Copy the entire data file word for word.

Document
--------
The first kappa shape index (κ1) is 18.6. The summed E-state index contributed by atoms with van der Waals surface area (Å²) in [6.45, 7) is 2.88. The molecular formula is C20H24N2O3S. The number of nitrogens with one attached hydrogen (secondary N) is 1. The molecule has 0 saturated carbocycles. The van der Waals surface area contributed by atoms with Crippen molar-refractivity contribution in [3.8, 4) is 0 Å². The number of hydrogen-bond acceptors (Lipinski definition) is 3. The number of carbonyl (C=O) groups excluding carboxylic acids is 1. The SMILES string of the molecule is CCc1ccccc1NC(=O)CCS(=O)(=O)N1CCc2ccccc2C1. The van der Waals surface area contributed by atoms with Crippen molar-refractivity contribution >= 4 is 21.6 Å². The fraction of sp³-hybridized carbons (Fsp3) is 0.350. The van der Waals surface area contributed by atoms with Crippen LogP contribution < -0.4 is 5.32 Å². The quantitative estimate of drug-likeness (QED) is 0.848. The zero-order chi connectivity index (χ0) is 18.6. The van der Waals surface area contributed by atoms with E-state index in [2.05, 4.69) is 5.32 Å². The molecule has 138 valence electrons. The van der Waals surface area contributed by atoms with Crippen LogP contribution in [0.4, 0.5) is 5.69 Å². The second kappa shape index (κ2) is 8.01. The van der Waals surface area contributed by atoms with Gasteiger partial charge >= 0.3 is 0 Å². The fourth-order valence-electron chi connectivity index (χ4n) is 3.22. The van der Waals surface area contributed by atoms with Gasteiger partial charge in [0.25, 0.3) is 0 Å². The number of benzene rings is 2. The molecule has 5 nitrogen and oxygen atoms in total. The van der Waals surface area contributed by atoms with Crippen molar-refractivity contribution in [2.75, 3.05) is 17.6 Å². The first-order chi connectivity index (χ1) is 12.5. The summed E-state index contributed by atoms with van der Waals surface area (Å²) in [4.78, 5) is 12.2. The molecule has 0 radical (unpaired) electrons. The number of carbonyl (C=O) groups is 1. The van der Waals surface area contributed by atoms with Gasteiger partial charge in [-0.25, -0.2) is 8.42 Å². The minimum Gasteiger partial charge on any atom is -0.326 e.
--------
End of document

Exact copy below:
The first kappa shape index (κ1) is 18.6. The summed E-state index contributed by atoms with van der Waals surface area (Å²) in [6.45, 7) is 2.88. The molecular formula is C20H24N2O3S. The number of nitrogens with one attached hydrogen (secondary N) is 1. The molecule has 0 saturated carbocycles. The van der Waals surface area contributed by atoms with Crippen molar-refractivity contribution in [3.8, 4) is 0 Å². The number of hydrogen-bond acceptors (Lipinski definition) is 3. The number of carbonyl (C=O) groups excluding carboxylic acids is 1. The SMILES string of the molecule is CCc1ccccc1NC(=O)CCS(=O)(=O)N1CCc2ccccc2C1. The van der Waals surface area contributed by atoms with Crippen molar-refractivity contribution >= 4 is 21.6 Å². The fraction of sp³-hybridized carbons (Fsp3) is 0.350. The van der Waals surface area contributed by atoms with Crippen LogP contribution < -0.4 is 5.32 Å². The quantitative estimate of drug-likeness (QED) is 0.848. The zero-order chi connectivity index (χ0) is 18.6. The van der Waals surface area contributed by atoms with E-state index in [2.05, 4.69) is 5.32 Å². The molecule has 138 valence electrons. The van der Waals surface area contributed by atoms with Crippen LogP contribution in [0.4, 0.5) is 5.69 Å². The second kappa shape index (κ2) is 8.01. The van der Waals surface area contributed by atoms with Gasteiger partial charge >= 0.3 is 0 Å². The fourth-order valence-electron chi connectivity index (χ4n) is 3.22. The van der Waals surface area contributed by atoms with Gasteiger partial charge in [0.25, 0.3) is 0 Å². The number of benzene rings is 2. The molecule has 5 nitrogen and oxygen atoms in total. The van der Waals surface area contributed by atoms with Crippen molar-refractivity contribution in [2.75, 3.05) is 17.6 Å². The first-order chi connectivity index (χ1) is 12.5. The summed E-state index contributed by atoms with van der Waals surface area (Å²) in [4.78, 5) is 12.2. The molecule has 0 radical (unpaired) electrons. The number of carbonyl (C=O) groups is 1. The van der Waals surface area contributed by atoms with Gasteiger partial charge in [-0.25, -0.2) is 8.42 Å². The minimum Gasteiger partial charge on any atom is -0.326 e.